A 72-year-old man presented with a two-year history of hot sweats, impotence and mood swings. He had a past medical history of polymyalgia rheumatica, osteoporosis and mild hypercalcaemia.
On examination he was sweating excessively, had testicular atrophy and mild hypertension. Blood tests revealed a raised LH, FSH and a low testosterone consistent with primary hypogonadism. Hypercalcaemic screen was negative. He was started on androgen replacement therapy as well as anti-hypertensives with subsequent readings in normotensive range.
He re-presented again to clinic a year later with recent onset palpitations, hot sweats and persisting hypercalcaemia. Systemic examination was unremarkable. A 24-hour electrocardiogram was normal. Paroxysmal hypertensive episodes were noted by GP inspite of being on antihypertensives. Phaeochromocytoma was suspected and 24-hour urinary catecholamines were elevated.
An MRI scan showed a right adrenal mass with no extra-adrenal foci while a MIBG scan (metaiodobenzylguanadine) later demonstrated increased uptake on the left side.
A CT scan subsequently supported the presence of a Phaeochromocytoma on the right side as well as differentiating the mass from an adenoma. It further confirmed the absence of any adrenal mass on the left side.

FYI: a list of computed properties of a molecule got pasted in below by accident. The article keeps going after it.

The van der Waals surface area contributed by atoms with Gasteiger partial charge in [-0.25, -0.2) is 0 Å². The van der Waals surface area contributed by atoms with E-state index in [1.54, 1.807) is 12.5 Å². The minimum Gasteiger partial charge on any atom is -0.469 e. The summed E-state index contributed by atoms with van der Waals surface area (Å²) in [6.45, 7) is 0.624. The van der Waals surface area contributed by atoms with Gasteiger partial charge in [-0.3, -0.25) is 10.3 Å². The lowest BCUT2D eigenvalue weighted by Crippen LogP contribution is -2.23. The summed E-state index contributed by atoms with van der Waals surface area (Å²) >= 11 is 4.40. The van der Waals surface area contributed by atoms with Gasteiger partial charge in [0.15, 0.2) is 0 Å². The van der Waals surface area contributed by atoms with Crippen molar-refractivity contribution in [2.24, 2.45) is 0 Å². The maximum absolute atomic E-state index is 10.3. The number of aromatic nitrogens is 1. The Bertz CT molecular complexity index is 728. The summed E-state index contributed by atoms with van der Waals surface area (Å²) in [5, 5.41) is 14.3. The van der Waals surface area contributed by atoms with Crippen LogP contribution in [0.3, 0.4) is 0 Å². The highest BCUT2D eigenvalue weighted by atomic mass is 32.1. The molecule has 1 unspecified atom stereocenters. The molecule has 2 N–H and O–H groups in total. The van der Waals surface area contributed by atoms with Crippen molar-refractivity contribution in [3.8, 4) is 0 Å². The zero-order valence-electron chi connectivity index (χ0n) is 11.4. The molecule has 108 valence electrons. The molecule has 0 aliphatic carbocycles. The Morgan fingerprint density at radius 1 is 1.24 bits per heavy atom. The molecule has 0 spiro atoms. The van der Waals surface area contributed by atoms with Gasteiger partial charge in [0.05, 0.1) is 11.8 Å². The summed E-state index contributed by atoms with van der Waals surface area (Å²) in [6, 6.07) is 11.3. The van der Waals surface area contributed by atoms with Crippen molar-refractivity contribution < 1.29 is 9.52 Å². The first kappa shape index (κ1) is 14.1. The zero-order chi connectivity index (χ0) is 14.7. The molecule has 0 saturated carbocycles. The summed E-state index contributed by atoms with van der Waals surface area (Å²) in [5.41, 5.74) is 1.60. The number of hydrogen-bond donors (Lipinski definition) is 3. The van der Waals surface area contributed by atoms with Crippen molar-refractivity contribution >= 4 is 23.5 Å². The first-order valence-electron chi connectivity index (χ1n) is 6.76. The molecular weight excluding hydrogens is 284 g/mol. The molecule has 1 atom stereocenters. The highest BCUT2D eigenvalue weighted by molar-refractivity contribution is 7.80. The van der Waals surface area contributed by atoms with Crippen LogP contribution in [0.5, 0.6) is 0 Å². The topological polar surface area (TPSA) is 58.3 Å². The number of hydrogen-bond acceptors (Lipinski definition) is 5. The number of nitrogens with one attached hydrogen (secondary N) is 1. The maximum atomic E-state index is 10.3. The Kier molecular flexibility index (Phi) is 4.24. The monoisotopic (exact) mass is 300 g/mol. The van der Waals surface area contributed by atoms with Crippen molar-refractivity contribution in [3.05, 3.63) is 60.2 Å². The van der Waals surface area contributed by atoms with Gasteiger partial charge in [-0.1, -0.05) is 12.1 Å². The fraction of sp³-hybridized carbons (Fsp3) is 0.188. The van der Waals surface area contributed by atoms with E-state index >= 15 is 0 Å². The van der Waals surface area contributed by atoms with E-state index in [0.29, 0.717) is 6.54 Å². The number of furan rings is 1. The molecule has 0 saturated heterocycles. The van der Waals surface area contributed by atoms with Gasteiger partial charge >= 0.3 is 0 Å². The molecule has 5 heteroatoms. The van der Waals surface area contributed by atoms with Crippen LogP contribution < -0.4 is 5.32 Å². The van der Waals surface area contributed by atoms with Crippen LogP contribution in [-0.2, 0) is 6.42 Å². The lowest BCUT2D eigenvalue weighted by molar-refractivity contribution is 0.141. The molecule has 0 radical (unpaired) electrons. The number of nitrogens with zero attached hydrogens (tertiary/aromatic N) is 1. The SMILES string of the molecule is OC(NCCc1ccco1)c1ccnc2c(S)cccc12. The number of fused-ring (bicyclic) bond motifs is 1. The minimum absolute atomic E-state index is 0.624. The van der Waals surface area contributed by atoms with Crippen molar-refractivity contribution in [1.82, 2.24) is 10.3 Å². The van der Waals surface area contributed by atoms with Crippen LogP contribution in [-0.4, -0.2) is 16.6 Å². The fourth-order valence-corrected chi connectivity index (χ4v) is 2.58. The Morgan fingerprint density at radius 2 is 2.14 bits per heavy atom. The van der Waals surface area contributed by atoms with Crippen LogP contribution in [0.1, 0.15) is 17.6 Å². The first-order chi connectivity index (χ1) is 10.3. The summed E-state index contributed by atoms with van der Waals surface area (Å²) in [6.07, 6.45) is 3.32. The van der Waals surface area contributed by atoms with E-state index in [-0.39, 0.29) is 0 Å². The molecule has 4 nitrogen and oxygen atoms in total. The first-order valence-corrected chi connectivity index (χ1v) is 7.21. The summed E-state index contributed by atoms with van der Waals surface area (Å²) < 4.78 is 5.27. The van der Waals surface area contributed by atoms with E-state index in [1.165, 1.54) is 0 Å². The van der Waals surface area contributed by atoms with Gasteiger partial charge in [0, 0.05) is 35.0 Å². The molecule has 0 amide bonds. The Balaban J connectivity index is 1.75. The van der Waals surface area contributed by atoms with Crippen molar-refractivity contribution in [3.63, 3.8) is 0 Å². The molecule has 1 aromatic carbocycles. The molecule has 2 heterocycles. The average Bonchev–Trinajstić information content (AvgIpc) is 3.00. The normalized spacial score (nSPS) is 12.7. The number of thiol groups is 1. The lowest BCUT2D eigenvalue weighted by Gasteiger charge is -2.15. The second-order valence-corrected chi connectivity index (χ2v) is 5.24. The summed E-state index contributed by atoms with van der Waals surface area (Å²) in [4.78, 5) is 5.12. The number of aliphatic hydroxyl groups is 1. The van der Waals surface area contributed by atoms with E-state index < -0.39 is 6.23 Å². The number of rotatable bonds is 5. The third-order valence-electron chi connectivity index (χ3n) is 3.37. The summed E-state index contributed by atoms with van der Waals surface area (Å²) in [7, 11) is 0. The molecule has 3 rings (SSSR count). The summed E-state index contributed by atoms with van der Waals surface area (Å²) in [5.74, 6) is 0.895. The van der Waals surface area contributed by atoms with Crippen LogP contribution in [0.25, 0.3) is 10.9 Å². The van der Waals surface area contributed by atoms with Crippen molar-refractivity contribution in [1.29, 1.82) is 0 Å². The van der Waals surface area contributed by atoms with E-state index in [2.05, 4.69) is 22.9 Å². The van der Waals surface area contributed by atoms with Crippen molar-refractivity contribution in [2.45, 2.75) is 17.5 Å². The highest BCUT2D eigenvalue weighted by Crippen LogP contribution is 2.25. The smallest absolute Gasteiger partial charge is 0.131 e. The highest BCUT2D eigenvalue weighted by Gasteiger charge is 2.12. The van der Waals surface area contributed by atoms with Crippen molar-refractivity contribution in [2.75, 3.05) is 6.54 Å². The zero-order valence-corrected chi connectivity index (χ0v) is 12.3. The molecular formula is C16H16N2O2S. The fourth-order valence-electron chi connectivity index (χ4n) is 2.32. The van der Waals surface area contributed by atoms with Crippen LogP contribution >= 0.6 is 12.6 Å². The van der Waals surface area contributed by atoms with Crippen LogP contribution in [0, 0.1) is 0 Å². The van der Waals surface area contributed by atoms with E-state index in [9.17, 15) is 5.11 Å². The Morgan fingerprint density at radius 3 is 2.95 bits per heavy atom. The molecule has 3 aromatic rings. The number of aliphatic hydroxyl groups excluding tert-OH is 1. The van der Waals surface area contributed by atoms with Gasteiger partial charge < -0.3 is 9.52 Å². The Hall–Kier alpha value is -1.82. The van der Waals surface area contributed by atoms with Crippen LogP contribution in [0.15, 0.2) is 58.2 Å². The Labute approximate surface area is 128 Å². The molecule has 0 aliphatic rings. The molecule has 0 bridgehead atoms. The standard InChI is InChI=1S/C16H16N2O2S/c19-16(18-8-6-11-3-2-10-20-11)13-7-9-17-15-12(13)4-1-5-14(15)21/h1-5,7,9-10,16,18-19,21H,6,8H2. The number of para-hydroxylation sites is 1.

He was started on alpha-beta blockade and had a successful laparascopic right adrenalectomy.
Post-operatively, his symptoms resolved (hot sweats and palpitations). He remains normocalcaemic and normotensive.
Conclusion:The delayed diagnosis of Phaeochromocytoma was partly due to the presence of primary hypogonadism and the supportive features associated with it. Though phaeochromocytomas are uncommon, if not diagnosed early can be fatal and should be investigated with any overlap of symptoms.
MIBG scans are known to have a significant false negative rate. False positives are rare and to have both false positive & false negative in a single case has not been reported before. A case of dual pathology, Phaeochromocytoma as well as Hypogonadism leading to a delay in diagnosis of phaeo due to overlap of symptoms.
Difficulty in localisation of tumour due to both false positive and false negative MIBG scan in same patient which has not been reported before.